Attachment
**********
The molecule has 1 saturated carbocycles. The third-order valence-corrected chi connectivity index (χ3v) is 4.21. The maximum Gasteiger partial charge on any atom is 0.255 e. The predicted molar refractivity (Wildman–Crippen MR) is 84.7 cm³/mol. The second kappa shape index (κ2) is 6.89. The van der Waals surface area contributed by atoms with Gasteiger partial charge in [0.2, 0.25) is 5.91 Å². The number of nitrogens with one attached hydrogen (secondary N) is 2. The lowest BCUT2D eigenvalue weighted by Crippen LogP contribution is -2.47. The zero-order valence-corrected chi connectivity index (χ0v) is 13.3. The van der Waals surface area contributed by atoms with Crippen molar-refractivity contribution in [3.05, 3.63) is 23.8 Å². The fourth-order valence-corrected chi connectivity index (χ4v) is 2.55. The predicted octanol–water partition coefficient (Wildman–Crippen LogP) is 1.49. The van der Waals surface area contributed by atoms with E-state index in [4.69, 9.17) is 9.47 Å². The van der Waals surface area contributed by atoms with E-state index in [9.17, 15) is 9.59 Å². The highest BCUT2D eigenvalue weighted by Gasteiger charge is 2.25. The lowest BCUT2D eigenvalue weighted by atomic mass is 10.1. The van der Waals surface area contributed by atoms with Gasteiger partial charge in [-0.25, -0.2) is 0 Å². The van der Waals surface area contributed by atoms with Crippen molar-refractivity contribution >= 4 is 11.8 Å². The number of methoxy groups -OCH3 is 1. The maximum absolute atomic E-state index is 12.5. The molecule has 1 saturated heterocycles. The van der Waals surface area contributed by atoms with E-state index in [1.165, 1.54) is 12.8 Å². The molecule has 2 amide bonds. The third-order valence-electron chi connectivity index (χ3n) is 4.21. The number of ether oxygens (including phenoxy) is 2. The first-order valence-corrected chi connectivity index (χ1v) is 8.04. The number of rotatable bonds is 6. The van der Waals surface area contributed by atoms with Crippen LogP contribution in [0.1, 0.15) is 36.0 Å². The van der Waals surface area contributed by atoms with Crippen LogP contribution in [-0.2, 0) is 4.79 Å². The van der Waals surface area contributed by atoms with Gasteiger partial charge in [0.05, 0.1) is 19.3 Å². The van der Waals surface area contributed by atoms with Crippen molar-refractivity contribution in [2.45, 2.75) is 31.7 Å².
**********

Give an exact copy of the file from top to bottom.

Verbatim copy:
The molecule has 1 saturated carbocycles. The third-order valence-corrected chi connectivity index (χ3v) is 4.21. The maximum Gasteiger partial charge on any atom is 0.255 e. The predicted molar refractivity (Wildman–Crippen MR) is 84.7 cm³/mol. The second kappa shape index (κ2) is 6.89. The van der Waals surface area contributed by atoms with Gasteiger partial charge in [0.2, 0.25) is 5.91 Å². The number of nitrogens with one attached hydrogen (secondary N) is 2. The lowest BCUT2D eigenvalue weighted by Crippen LogP contribution is -2.47. The zero-order valence-corrected chi connectivity index (χ0v) is 13.3. The van der Waals surface area contributed by atoms with Crippen molar-refractivity contribution in [3.05, 3.63) is 23.8 Å². The fourth-order valence-corrected chi connectivity index (χ4v) is 2.55. The predicted octanol–water partition coefficient (Wildman–Crippen LogP) is 1.49. The van der Waals surface area contributed by atoms with E-state index in [4.69, 9.17) is 9.47 Å². The van der Waals surface area contributed by atoms with E-state index in [9.17, 15) is 9.59 Å². The highest BCUT2D eigenvalue weighted by Gasteiger charge is 2.25. The lowest BCUT2D eigenvalue weighted by atomic mass is 10.1. The van der Waals surface area contributed by atoms with Gasteiger partial charge in [-0.25, -0.2) is 0 Å². The van der Waals surface area contributed by atoms with Crippen molar-refractivity contribution >= 4 is 11.8 Å². The number of methoxy groups -OCH3 is 1. The maximum absolute atomic E-state index is 12.5. The molecule has 1 saturated heterocycles. The van der Waals surface area contributed by atoms with E-state index in [1.165, 1.54) is 12.8 Å². The molecule has 2 amide bonds. The third-order valence-electron chi connectivity index (χ3n) is 4.21. The number of ether oxygens (including phenoxy) is 2. The first-order valence-corrected chi connectivity index (χ1v) is 8.04. The number of rotatable bonds is 6. The van der Waals surface area contributed by atoms with Crippen LogP contribution in [0.1, 0.15) is 36.0 Å². The van der Waals surface area contributed by atoms with Crippen LogP contribution in [-0.2, 0) is 4.79 Å². The van der Waals surface area contributed by atoms with Gasteiger partial charge in [0.05, 0.1) is 19.3 Å². The van der Waals surface area contributed by atoms with Crippen molar-refractivity contribution in [2.45, 2.75) is 31.7 Å².